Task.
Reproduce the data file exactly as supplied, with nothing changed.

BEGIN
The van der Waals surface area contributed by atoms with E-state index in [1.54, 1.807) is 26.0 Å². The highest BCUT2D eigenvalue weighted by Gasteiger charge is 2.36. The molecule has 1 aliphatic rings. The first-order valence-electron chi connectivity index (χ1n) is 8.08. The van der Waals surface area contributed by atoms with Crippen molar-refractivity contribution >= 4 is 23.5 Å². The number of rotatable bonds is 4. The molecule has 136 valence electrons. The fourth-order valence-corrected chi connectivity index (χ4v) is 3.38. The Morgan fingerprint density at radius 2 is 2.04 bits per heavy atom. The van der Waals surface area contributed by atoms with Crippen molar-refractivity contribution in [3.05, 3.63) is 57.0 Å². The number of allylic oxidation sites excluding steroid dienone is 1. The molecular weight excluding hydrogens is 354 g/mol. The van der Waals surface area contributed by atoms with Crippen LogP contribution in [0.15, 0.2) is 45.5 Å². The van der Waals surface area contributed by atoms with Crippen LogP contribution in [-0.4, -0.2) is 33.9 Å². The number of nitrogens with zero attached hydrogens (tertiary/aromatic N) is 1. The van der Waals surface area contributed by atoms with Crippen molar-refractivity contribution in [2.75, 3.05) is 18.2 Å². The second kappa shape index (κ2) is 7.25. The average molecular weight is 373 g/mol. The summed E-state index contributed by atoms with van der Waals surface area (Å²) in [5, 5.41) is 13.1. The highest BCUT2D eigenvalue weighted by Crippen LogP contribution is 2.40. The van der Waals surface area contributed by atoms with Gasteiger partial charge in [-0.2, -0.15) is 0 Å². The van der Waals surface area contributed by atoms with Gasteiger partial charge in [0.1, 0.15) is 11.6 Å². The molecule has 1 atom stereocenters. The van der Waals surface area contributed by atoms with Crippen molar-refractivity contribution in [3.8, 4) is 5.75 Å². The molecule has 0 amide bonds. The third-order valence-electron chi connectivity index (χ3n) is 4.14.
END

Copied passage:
The van der Waals surface area contributed by atoms with E-state index in [1.54, 1.807) is 26.0 Å². The highest BCUT2D eigenvalue weighted by Gasteiger charge is 2.36. The molecule has 1 aliphatic rings. The first-order valence-electron chi connectivity index (χ1n) is 8.08. The van der Waals surface area contributed by atoms with Crippen molar-refractivity contribution >= 4 is 23.5 Å². The number of rotatable bonds is 4. The molecule has 136 valence electrons. The fourth-order valence-corrected chi connectivity index (χ4v) is 3.38. The Morgan fingerprint density at radius 2 is 2.04 bits per heavy atom. The van der Waals surface area contributed by atoms with Crippen molar-refractivity contribution in [3.05, 3.63) is 57.0 Å². The number of allylic oxidation sites excluding steroid dienone is 1. The molecular weight excluding hydrogens is 354 g/mol. The van der Waals surface area contributed by atoms with Crippen LogP contribution in [0.15, 0.2) is 45.5 Å². The van der Waals surface area contributed by atoms with Crippen LogP contribution in [-0.4, -0.2) is 33.9 Å². The number of nitrogens with zero attached hydrogens (tertiary/aromatic N) is 1. The van der Waals surface area contributed by atoms with Crippen molar-refractivity contribution in [2.75, 3.05) is 18.2 Å². The second kappa shape index (κ2) is 7.25. The average molecular weight is 373 g/mol. The summed E-state index contributed by atoms with van der Waals surface area (Å²) in [5, 5.41) is 13.1. The highest BCUT2D eigenvalue weighted by Crippen LogP contribution is 2.40. The van der Waals surface area contributed by atoms with Gasteiger partial charge in [-0.2, -0.15) is 0 Å². The van der Waals surface area contributed by atoms with Gasteiger partial charge in [0.1, 0.15) is 11.6 Å². The molecule has 1 atom stereocenters. The van der Waals surface area contributed by atoms with Crippen molar-refractivity contribution in [3.8, 4) is 5.75 Å². The molecule has 0 amide bonds. The third-order valence-electron chi connectivity index (χ3n) is 4.14.